Theme of the Week: Peter’s Spiritual Growth… and Ours
Bible Verse: Peter said, “Explain the parable to us.” Matthew 15:15
Scripture Reading: Matthew 15:1-20
Let’s be fair, there are plenty of confusing things in the Bible. Even ignoring the time and culture differences, and the uncertainty they can create, there are just some flat-out confounding things in Scripture. It’s probably not too unusual or too long since you’ve asked, now what does that mean? And quickly turned to your favorite commentaries or Google to help you sort through the difficulty of a certain passage . . . which may or may not have been helpful. Your mind may be wandering to that passage even now with a fresh plausible meaning.
Now, imagine you’re sitting with a rabbi named Jesus. Things are relatively new; you’ve seen him do some pretty amazing things. You’ve heard some teaching that is just radically different than what the other rabbis have said. More than once you squint your eyes and your thought process grinds to a halt as you try to process what Jesus has said. Things that seem to contradict what you know Torah says. It’s all just a little disorienting.
And then you hear him say things that directly contradict how you have lived your entire life. “What goes into someone’s mouth does not defile them, but what comes out of their mouth, that is what defiles them” (Matt 15:11). That can’t be right! Of course there are unclean foods! And if you eat them, you become unclean! Moses couldn’t have been clearer.
But instead of walking away from the new rabbi, which may have been understandable—Jesus wasn’t interpreting Moses, the way the other rabbis did; He was correcting him . . . you didn’t correct Moses—Peter asked a question. He wanted to understand. Peter assumed it was a parable (it wasn’t) and so he asked Jesus to explain what he meant.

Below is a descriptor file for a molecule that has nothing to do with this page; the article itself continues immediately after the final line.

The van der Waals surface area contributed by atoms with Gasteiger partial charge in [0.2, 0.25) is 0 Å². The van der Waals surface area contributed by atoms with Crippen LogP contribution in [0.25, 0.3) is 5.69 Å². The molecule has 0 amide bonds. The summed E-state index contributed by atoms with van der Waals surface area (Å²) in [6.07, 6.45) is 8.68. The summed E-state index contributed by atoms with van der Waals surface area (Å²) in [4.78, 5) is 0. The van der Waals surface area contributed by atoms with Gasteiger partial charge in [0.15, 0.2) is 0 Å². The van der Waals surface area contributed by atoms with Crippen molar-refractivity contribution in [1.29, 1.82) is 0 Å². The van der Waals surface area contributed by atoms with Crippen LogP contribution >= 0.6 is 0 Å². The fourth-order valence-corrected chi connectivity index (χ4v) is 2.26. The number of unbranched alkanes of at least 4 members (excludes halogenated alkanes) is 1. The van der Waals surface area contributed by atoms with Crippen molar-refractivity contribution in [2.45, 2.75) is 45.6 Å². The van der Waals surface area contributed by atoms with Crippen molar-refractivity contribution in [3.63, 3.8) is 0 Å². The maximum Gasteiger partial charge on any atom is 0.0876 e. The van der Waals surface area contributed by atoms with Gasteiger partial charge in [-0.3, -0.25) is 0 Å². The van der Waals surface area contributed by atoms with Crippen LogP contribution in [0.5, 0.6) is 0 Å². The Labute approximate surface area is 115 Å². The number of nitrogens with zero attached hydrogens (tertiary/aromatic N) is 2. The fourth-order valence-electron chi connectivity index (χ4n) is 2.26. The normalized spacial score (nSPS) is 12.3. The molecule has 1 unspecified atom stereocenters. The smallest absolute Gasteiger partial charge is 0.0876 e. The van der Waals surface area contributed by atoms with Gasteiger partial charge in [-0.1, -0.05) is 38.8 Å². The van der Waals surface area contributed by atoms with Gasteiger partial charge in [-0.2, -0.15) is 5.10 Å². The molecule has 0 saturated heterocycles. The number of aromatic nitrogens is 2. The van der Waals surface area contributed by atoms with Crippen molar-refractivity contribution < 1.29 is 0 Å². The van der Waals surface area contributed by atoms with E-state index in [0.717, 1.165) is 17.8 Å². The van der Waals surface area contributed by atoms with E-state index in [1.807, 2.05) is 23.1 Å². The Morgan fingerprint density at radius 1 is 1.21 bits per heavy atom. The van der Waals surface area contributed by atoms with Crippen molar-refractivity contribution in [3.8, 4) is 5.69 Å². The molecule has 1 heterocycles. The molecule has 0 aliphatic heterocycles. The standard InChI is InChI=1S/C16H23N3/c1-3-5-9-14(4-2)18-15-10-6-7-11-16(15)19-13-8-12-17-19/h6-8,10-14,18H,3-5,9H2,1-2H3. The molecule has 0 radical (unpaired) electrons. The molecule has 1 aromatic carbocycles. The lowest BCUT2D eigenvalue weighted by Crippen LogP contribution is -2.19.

Peter was open to learning. Despite being uncomfortable with something new (the offense of the Pharisees (see vs. 12) may have just been a foil for the disciples’ own confusion and discomfort). No brashness and bold correction in this instance. No confident rebuttal. Just a confused, and probably deeply honest question.
This is a challenging story. All of us are open to learning new things about God, Jesus, and the Scripture. But often that openness means depth, not width. We want to go deeper but get uncomfortable when what we “know” is challenged. Don’t misunderstand, this is no endorsement for any and every new teaching that you may come across. But it is a challenge to our confidence that we are the best and final authority of what is correct.
Are we open to wider as well as deeper in our learning? It can be uncomfortable, disorienting, and may feel “all wrong.” But sometimes, like Peter, we need to ask Jesus “help me understand.”
Prayer: God, thank you that you are an inexhaustible source of knowledge and learning. I can never reach the depths of what there is to know about you. Help me to develop a curious heart that wants to know you deeper and better. Help me to be open to both learning, and, when necessary, unlearning what is right and true about you.
Reflection: When was the last time you had to adjust what you know about God? Not just deepening something, but actually wrestling with a belief that you had to change?
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